Figurative Fingerprints

In a murder trial, a single fingerprint can make the difference between guilt or innocence, freedom or prison. That's because the ridges on our fingertips are unique -- no two sets are alike. Former journalist Lee Strobel knows this firsthand. He's covered more than one murder trial in which a killer was convicted because he left his fingerprints at the scene of the crime. But a few years ago, Strobel was chasing an exciting new story, and all those murder trials started him thinking. He was searching to see if the claims of Jesus Christ would hold up under rigorous investigation. Is there, he wondered, a type of historical evidence that's analogous to fingerprints -- evidence that could establish that Jesus is, or is not, the Messiah? For the answer, Strobel went to a man you might call a biblical fingerprint expert: theologian Louis Lapides. Born in a Jewish home, Lapides had grown up rejecting Jesus as the Messiah. But later, he became a Christian. During his spiritual journey, he carefully examined the Old Testament prophesies about the Promised One. What he found stunned him. For example, Psalm 53 say, "He was despised and rejected of men, a man of sorrows, and familiar with suffering . . . he was led like a lamb to the slaughter . . . he was assigned a grave with the wicked . . . he bore the sin of many, and made intercession for the transgressors." As Lapides told Strobel, "Here was the picture of a Messiah who would suffer and die for the sins of Israel and the world -- all written more than seven hundred years before Jesus walked the earth." Fascinated, Lapides kept hunting. He ultimately found some forty-eight major predictions. In Isaiah, he read that the Messiah would be born of a virgin; Micah identified Bethlehem as his birthplace. The Psalms foretold his betrayal, the accusations by false witnesses, and how (in Psalm 22) he would die - - even though crucifixion hadn't been invented until long after Psalm 22 was written. The specificity was impressive. But Strobel asked Lapides: Is it possible that Jesus fulfilled these prophecies by accident? "Not a chance," Lapides replied. "The odds are so astronomical that they rule that out." Statistical calculations by mathematician Peter Stoner confirm this. He found that the probability of any one person fulfilling forty-eight messianic prophesies is one chance in a trillion, trillion, trillion . . . and seven more trillions! "The odds alone say it would be impossible for anyone to fulfill the Old Testament prophecies," Lapides declared. "Yet Jesus -- and only Jesus throughout all of history -- managed to do it." Christians sometimes feel awkward about asking unbelievers to accept Jesus as Savior. But as Strobel demonstrates in his book, The Case for Christ, there's plenty of hard evidence to back up the claims of Christianity -- including statistical probability. If an unbelieving friend says there's no solid evidence that Jesus was the Christ, tell him about the forty-eight Old Testament prophesies . . . and invite him to do the math. It's a kind of historical fingerprint -- a fingerprint that identifies Jesus as the one and only Messiah. And it's evidence we need to believe, because we all face the verdict: Either death in our sins, or salvation in Christ. For further reference: Strobel, Lee. The Case for Christ. Grand Rapids, MI: 1998.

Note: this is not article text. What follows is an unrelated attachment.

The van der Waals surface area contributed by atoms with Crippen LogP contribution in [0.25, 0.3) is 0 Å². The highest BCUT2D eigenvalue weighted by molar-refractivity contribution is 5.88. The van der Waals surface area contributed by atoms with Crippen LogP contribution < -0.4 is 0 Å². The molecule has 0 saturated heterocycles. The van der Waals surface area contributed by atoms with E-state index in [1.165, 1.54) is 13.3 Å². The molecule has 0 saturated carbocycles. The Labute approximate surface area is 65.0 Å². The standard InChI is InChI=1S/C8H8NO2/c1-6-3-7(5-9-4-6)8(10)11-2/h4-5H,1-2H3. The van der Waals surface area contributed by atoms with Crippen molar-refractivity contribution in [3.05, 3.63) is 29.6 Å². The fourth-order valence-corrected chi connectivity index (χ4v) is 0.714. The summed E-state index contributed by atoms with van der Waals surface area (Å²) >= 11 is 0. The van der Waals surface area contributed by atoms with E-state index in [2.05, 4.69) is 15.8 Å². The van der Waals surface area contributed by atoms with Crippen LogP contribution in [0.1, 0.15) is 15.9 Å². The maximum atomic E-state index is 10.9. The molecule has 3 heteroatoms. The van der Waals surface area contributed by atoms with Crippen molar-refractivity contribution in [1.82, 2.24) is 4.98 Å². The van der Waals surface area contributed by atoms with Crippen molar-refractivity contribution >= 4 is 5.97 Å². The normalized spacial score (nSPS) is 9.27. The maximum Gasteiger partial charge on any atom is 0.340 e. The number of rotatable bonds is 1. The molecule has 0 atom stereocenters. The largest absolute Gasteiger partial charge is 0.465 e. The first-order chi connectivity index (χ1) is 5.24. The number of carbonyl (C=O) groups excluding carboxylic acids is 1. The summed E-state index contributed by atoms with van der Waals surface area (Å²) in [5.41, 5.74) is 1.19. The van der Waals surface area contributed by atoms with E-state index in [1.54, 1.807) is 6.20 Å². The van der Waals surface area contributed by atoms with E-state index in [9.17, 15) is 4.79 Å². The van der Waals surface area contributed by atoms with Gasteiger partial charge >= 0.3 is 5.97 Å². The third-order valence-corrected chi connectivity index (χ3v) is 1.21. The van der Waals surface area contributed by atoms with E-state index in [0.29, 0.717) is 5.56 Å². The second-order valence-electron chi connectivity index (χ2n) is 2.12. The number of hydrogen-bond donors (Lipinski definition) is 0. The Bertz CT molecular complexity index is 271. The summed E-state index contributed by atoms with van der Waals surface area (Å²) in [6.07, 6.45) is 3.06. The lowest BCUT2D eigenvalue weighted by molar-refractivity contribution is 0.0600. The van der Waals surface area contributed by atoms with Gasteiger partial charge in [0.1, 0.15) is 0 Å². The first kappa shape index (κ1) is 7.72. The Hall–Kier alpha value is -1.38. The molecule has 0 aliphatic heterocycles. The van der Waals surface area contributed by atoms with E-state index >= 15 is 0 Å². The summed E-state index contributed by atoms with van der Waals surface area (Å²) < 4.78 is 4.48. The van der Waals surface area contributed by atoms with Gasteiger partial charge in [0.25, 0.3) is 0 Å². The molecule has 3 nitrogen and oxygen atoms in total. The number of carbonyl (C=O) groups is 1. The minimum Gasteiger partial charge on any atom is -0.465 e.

Chuck Colson



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